CLINTON -- Firefighter Chris Winter, clutching a small bundle to simulate a child, bailed out of the back bedroom window with smoke billowing around him.
He was followed by his partner, firefighter Eric Gomm, who used a rose bush to help balance himself as he slid sideways through the small window opening onto the lawn.
The two Clinton firefighters participated in a training exercise Thursday morning at 800 N. 2000 West, Clinton.
Their mission was to find a "baby" in the smoke-filled home, said Deputy Chief Dave Olsen.
Traffic at the intersection slowed down as commuters tried to see what was going on.
"They did phenomenal (work)," said Fire Chief Jason Poulsen, who was inside the smoke-filled house watching the training. "They couldn't see a thing. They had a good wide pattern, and they found the baby."
The home, which is owned by Utah Department of Transportation, is slated for demolition next week, Poulsen said.
UDOT asked Poulsen if his firefighters wanted to use the house for training purposes.
"We'll take as many of these houses as we can and use them to our advantage," Poulsen said.
Empty homes are not often available for firefighter training, firefighters said.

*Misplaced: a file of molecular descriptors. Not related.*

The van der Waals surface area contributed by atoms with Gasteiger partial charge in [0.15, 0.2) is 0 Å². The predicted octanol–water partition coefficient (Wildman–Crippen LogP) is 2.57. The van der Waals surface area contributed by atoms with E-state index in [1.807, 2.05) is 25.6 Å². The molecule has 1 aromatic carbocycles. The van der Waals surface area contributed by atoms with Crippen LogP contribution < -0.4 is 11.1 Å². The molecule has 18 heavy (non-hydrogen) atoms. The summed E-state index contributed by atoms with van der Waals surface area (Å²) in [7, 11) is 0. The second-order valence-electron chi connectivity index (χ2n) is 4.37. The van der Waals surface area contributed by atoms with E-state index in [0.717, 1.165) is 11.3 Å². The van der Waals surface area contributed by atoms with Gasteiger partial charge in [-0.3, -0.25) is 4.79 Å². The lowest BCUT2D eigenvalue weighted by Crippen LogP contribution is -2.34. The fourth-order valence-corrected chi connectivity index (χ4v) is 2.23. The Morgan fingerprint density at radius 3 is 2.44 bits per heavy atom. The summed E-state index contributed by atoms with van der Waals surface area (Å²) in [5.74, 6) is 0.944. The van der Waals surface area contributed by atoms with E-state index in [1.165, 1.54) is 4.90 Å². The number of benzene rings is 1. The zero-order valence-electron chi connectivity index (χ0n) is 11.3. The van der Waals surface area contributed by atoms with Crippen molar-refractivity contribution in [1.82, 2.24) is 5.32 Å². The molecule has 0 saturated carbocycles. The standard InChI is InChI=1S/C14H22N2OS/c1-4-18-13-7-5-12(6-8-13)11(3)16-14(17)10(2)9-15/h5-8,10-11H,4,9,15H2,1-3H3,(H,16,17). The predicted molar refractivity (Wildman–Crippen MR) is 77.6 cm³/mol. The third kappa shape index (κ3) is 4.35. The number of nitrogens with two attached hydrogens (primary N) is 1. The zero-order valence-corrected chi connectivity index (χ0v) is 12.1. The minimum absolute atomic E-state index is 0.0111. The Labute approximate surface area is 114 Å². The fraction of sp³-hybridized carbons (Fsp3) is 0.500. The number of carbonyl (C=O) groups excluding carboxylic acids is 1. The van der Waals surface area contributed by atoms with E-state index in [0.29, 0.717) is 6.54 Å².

"These training exercises are great opportunities for us to train as if our lives depend on it, because our lives do depend on it," Olsen said.
The firefighters used smoke devices to create the smoke. The building itself was not actually on fire, although firefighters started a few fires inside donated shopping carts that were in the home as part of the training.
Capt. Ben Nielson said the training exercises also help firefighters find the "bugs" in radio equipment and other equipment when it is not a matter of life and death.
At one point, the two firefighters inside the small house had a difficult time hearing what was being said. A small adjustment to the radio headset was made.
The firefighters also worked on the basics, Olsen said, such as "room and content fire."
Olsen and the others who were outside of the building had the opportunity to work on "command structure," so when they are called to put out a real fire, they can efficiently handle the emergency, he said.